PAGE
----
Through these modifications to the rooted equal angle algorithm, it is possible to visualize reticulate networks, but these visualizations are not very satisfying. To obtain an improved method, we will address two key problems. The first problem is the crossing of reticulation edges: even though it can not always be avoided, the number of such events should be minimized. The second problem is that the auxiliary edges are artifical edges and their optimal edge length must be determined. In the following, we will show solutions to these two problems.

Minimizing crossing edges

An edge crossing another one is an undesirable event in drawing a graph. It is well known that solving this problem is, in general, computationally hard [23]. The equal angle algorithm ensures that we only have to deal with reticulation edges crossing other edges. Furthermore, the construction of the auxiliary edges implies that edges that can be crossed by the reticulation edges are descendent edges of the lowest single ancestor of the reticulation. The optimization starts at the root of the networks and optimizes the arrangement of the directly descending vertices. It then continues the optimization iteratively at each directly descending vertex in the order given and keeps going until it has optimized all placements.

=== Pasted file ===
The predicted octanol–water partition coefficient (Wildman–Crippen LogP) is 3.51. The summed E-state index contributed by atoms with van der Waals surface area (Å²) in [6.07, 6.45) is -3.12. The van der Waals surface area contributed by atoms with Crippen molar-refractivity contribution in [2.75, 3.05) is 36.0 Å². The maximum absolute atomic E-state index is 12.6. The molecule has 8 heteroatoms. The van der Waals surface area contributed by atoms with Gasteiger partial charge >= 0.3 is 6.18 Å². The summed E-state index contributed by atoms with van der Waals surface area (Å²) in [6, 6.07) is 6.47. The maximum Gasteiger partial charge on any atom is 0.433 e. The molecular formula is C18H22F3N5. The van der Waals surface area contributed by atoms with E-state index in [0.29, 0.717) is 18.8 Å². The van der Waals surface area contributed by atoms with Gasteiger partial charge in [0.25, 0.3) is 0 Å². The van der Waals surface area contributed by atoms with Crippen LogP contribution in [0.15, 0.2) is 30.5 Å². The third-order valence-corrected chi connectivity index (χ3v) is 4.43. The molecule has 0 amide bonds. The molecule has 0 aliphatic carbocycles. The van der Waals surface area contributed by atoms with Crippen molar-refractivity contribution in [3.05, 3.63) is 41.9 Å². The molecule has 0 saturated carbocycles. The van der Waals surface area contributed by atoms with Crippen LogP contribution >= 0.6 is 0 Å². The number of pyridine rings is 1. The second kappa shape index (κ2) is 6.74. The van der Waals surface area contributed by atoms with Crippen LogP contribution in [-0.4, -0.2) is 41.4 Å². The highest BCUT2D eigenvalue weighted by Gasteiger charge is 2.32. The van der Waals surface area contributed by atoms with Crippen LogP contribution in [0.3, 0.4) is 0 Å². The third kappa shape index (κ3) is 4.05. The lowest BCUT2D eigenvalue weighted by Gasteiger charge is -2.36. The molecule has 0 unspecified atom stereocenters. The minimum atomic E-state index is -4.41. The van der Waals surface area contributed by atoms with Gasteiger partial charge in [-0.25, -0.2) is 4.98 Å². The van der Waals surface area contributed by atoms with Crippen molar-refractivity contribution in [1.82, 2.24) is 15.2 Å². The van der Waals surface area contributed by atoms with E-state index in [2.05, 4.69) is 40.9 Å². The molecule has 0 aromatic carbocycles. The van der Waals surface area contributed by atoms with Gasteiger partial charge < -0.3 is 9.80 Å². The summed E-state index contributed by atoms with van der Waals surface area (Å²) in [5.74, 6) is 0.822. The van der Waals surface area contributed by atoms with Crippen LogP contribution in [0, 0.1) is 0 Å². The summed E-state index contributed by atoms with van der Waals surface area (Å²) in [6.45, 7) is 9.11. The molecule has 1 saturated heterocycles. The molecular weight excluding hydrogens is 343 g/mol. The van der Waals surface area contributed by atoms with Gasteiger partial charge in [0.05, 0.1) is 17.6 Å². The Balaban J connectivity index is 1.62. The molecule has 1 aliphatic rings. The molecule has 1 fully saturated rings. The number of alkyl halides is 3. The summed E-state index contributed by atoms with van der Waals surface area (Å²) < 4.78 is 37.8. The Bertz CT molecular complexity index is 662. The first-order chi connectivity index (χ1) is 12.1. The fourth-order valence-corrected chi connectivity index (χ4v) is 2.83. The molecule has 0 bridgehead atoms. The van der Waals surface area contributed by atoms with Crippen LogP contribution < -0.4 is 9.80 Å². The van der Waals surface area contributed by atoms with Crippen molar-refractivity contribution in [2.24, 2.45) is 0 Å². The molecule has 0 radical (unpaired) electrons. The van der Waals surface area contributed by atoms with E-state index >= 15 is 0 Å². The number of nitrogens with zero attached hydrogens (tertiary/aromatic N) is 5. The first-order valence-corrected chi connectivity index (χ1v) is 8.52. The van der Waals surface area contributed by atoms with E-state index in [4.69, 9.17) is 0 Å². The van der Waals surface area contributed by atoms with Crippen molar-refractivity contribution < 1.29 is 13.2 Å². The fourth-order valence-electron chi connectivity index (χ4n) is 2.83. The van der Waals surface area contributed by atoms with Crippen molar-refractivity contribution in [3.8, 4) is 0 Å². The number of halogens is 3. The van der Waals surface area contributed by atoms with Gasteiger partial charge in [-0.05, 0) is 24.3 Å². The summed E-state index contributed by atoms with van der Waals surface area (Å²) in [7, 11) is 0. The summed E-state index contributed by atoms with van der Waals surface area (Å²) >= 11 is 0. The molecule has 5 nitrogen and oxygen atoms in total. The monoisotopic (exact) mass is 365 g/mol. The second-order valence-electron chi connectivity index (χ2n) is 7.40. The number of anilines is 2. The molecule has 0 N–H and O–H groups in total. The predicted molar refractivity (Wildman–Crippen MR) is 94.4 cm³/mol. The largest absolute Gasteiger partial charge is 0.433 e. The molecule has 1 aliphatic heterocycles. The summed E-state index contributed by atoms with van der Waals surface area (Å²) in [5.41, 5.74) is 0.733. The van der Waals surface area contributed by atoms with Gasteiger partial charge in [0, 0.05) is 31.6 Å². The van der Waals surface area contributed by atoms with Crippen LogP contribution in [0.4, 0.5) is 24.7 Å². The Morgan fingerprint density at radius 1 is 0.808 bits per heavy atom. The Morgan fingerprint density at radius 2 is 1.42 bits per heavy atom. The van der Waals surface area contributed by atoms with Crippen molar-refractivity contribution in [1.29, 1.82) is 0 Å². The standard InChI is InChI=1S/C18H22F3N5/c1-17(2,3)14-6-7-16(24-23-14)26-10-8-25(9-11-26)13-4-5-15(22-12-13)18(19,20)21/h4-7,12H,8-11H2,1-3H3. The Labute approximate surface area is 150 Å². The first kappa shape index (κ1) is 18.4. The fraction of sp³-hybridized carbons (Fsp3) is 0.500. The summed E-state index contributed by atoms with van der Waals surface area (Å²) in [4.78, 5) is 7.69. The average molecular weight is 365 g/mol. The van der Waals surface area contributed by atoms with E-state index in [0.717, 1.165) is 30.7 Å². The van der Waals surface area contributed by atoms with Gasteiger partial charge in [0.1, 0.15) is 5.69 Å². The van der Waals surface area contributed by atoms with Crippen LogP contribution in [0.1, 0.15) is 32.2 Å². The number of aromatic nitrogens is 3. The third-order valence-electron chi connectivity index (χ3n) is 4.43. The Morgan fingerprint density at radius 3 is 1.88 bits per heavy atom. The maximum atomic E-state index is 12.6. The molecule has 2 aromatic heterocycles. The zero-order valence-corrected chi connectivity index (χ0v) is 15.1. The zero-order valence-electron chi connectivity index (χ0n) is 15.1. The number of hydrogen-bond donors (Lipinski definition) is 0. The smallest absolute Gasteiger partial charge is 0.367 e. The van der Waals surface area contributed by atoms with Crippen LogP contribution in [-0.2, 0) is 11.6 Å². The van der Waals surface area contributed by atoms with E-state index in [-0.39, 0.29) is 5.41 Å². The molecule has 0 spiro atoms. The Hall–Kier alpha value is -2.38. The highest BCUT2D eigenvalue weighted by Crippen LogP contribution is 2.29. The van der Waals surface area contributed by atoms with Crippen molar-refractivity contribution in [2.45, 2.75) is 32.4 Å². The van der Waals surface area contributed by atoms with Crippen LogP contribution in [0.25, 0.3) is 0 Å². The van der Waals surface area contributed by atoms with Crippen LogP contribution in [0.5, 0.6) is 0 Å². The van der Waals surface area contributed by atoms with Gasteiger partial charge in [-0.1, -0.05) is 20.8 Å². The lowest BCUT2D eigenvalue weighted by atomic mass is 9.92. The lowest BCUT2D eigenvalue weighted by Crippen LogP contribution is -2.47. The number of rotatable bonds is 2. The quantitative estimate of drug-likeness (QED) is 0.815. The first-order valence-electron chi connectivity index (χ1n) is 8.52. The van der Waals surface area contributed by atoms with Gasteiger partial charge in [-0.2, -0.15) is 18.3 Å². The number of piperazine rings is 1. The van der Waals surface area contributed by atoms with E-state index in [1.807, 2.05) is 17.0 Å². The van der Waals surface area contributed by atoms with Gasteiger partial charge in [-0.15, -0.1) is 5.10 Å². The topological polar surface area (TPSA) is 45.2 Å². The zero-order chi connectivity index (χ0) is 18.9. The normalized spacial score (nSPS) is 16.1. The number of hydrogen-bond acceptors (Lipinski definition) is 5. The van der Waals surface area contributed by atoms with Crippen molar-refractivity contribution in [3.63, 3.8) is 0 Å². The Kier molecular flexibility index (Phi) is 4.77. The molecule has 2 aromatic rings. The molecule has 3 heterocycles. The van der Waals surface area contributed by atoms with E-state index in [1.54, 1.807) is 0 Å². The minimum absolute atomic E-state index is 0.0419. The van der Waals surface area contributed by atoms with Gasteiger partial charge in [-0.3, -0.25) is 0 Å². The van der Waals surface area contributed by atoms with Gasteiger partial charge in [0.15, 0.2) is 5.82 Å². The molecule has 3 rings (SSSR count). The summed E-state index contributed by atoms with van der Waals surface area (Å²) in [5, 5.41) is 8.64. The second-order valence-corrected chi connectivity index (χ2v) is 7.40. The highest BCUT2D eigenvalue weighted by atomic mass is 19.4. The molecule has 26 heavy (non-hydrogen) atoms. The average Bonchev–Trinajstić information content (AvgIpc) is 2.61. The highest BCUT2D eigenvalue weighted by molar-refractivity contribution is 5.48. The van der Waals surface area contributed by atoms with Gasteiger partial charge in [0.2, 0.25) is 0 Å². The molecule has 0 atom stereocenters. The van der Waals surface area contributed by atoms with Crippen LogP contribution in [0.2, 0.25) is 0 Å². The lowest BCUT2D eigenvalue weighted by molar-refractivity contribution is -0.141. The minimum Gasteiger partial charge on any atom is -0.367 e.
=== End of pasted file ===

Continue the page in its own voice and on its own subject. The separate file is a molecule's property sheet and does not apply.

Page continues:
Let equation M3 be the set of tree vertices directly below a vertex v and let equation M4 be the set of reticulation vertices connected to v by auxiliary edges. We say that a tree path p(v, v') from a vertex v to a vertex v' exists if v' is a descendant of v and every edge in p(v, v') is either a tree- or auxiliary-edge. Furthermore, we say that a reticulation r is easily reachable from a vertex v if a tree path p(v, equation M5) exists. Finally, let Rv be the set of all reticulations that are easily reachable from the vertex v.